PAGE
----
You may likely find yourself in a church this Sunday. That’s potentially a fine, noble, and beautiful thing. There’s nothing at all wrong with gathering in a building with people on the same journey you’re on and seeking community and inspiration and guidance there. These are in fact, wonderful aspirations. And yet for all that might go on in that building, for all you may feel and hear and experience there—I want you to know that the building is not the point.
What happens in that building is not what matters. You can spend your morning in that building; you can raise your hands skyward and be moved to tears, you can hear words that challenge and encourage and convict you, you can sing until you shake the rafters and goosebumps line your forearms. Week after week you can enter that building and feel passionate and spiritual and committed—and week after week you can leave that building largely the way you came in, changing nothing about the world outside that building. And this, my friend, would be a sin.
That building can be incredibly seductive; promising you comfort and safety and belonging. It can make you hunger only for that building and it can lull you into believing that faith is what happens in there. You can forget what exists outside.
And so while you are inside that building on Sunday doing whatever you’re doing and feeling whatever you’re feeling, please try to remember:
Outside that building people are hungry.
Outside that building people are hurting.
Outside that building they are exhausted.
Outside that building they are terrified.
Outside that building they are alone.
Outside that building people are feeling invisible.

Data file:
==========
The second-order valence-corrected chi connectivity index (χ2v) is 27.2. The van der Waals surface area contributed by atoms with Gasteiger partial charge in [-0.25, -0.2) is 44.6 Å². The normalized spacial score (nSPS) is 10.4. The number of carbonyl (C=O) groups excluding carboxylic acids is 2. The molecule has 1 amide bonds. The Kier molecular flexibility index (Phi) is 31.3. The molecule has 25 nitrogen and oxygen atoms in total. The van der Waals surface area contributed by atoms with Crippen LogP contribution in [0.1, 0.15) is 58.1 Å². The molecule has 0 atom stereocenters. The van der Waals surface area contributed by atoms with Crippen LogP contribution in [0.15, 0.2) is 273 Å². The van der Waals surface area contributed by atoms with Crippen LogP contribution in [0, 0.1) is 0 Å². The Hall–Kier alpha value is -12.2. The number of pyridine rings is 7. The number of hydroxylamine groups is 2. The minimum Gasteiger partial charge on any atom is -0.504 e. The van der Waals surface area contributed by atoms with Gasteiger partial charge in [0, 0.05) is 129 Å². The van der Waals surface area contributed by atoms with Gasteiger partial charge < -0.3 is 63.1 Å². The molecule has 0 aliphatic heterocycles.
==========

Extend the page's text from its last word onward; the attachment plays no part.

Outside that building people are hanging by a thread.
Outside that building they are wondering how they’re going to make it another day.
Outside that building people are falling apart.
Outside that building all hell is breaking loose.
And so consequently, outside that building—most of them honestly don’t give a damn what you’re doing inside that building.
The people outside are looking for compassion and peace and hope; they’re waiting for someone to see them and let them know that their lives matter. They’re outside that building and they need you to take something from that building, meet them where they are and show them what love looks like. That is the point of the building; putting flesh to faith. Making spiritual things tangible things.
You see friend, if what happens in that building doesn’t renovate what happens outside that building, you’ve failed. If your church were to close down today and the neighborhood around you wouldn’t profoundly feel the loss, you need to change how you do what you do in that building. If the only people who would grieve your absence are the people already in that building, you’re not doing what you’re called to do. You are hoarding blessings from people who need and deserve to be blessed.
Worship is not really what happens in that building. That is just songs and words and stories and prayers. It is religious activity, well-meaning and helpful as it may be. Worship, is a life lived changed by faith in God and burdened to reflect the character of that God to others. If the songs and the words and the stories and the prayers today don’t move you out of the building and into the paths of hurting people in a way that alters those paths—it’s all been wasted time.
That building isn’t the goal. It isn’t the thing. That building isn’t supposed to be a landing pad, it’s supposed to be a launching pad. It is supposed to be what propels you to go and be the radical, counterintuitive love you are called to be on the planet.
I know you may need and celebrate and treasure what you receive in that building, and that’s fine. That’s a good thing. Don’t feel at all guilty for that—but don’t stop there either. Whatever forgiveness or mercy or compassion or grace or love you receive in the building, needs to be passed to the world outside or it is all an exercise in selfishness. It is just sanctified consumption—a little religious retail therapy. It is carefully disguised narcissism. But there is so much more for you there in that building. There is a precious opportunity that I hope you’ll strain to embrace.
While you’re inside the church today, pray for a heart prepared to pour itself out to the waiting world. This is what worship is. That is the point: other people being loved because of your love for God. So yes, get every good and beautiful and redemptive thing in that building that you can—and remember it is not just for you.
Take it to the people outside.